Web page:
Monday, January 20, 2014

Mozart's Family Life

Suppose we went to a concert where a young pianist was going to play a piano concerto, perhaps by Mozart. And suppose that before beginning the piece, the artist stood up and decided to tell us all about his horrible family life, how his mother died and his father emotionally abused him and all the sordid details about their financial difficulties and then pointed out how all this influences his playing and how the performance we are about to hear was shaped by all the biographical currents in his life.

I don't know about you, but after a few minutes of this I would start looking for the nearest exit. But, I'm sorry to say, this is roughly the gist of the biography of Mozart I am reading right now. Here is the link (I'm reading it on Kindle) and here is the publisher's blurb:
Beethoven biographer Solomon here presents a revisionist biography of Mozart, which his publisher claims is the first full-scale biography in nearly 40 years. Certainly it is a major work in terms of heft and range. Solomon will have none of the "divine child" approach, limning instead a man growing up under the shadow of an impossibly demanding father who was at once overprotective and jealous of his son's vast gifts. There is a great deal of psychological probing into the agonies of their relationship, much of it sensible; and Solomon paints an indelible portrait of Mozart's last years, begging for money, guilty about his deprived wife Constanze, resentful of being virtually cut out of his father's will, yet still heroically forging a new musical aesthetic. He also clears up much of the mystery about the bizarre Requiem commission, and the burial in the "pauper's grave." He is convinced that Mozart and his cousin "the Basle," recipient of many of the infamous smutty letters, were lovers for a time; and the portrait of the composer that emerges is of an extraordinarily sensitive, liberal-minded (the Masonic material is superb), extravagant but responsible person who has been much belittled by biographers beginning almost immediately after his death. Solomon also writes acutely about what was daringly new, and wonderfully enduring, about Mozart's music. Only a certain lack of flow between the chapters suggests the origin of much of this material in lectures.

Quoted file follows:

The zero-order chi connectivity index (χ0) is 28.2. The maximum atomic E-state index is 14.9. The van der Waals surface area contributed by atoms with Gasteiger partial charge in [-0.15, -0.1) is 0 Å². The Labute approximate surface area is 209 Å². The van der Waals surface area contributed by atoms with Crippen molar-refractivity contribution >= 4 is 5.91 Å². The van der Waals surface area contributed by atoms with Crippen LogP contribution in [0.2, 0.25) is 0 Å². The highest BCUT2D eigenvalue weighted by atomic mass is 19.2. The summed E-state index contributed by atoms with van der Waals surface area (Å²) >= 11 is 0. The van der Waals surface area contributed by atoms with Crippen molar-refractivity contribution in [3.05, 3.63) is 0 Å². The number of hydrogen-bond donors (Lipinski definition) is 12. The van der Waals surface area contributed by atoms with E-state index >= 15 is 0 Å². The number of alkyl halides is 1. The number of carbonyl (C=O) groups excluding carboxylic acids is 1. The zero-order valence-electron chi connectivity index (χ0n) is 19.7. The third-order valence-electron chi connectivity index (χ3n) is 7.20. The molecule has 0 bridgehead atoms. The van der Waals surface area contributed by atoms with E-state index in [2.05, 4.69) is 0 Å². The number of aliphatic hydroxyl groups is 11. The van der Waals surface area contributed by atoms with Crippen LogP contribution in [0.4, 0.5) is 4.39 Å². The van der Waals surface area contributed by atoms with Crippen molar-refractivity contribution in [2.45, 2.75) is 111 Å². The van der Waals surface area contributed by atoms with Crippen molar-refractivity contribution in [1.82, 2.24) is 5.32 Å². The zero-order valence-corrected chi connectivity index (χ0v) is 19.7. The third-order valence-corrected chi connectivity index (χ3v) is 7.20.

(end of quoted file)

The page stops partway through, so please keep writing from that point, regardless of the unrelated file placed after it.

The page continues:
There certainly is a "great deal of psychological probing". I should have realized from that the problem. Frankly, I am not interested in psychological (probably Freudian, though I try to be unaware of who's who in modern psychology) probing of Mozart's life and character. I'm not! Somewhere around Chapter 12 I started skipping pages, hoping the agony would lessen.

Solomon sets up the slow movement of the Piano Sonata in A minor, K. 310 as a kind of soundtrack to the agonies of his life, in particular the death of his mother and the emotional and financial bullying from his father. Here is Christoph Eschenbach playing the Andante cantabile con expressione from the A-minor Sonata, K. 310:


Solomon describes the first section, the exposition, as "oceanic, comforting and rapturous". Well, ok, though honestly, you could have chosen any three of a thousand adjectives and hit the mark just about as close: "brook-like, serene and joyous" would have done as well, or why not "field-like, gentle, with a touch of herbal scent"? Then, in the second half, where Mozart has a development with contrasting drama in C minor, Solomon describes it as "disturbing and destabilizing" which is the basic harmonic strategy of developments as we see in innumerable pieces by Haydn. He goes on, upping the ante by saying this section is "threatening to annihilate what has gone before" and notes a "brooding intensity, the relentlessness of the rapid modulations". Again, yes, this is exactly what happens in a development which is meant to destabilize the harmony for dramatic contrast.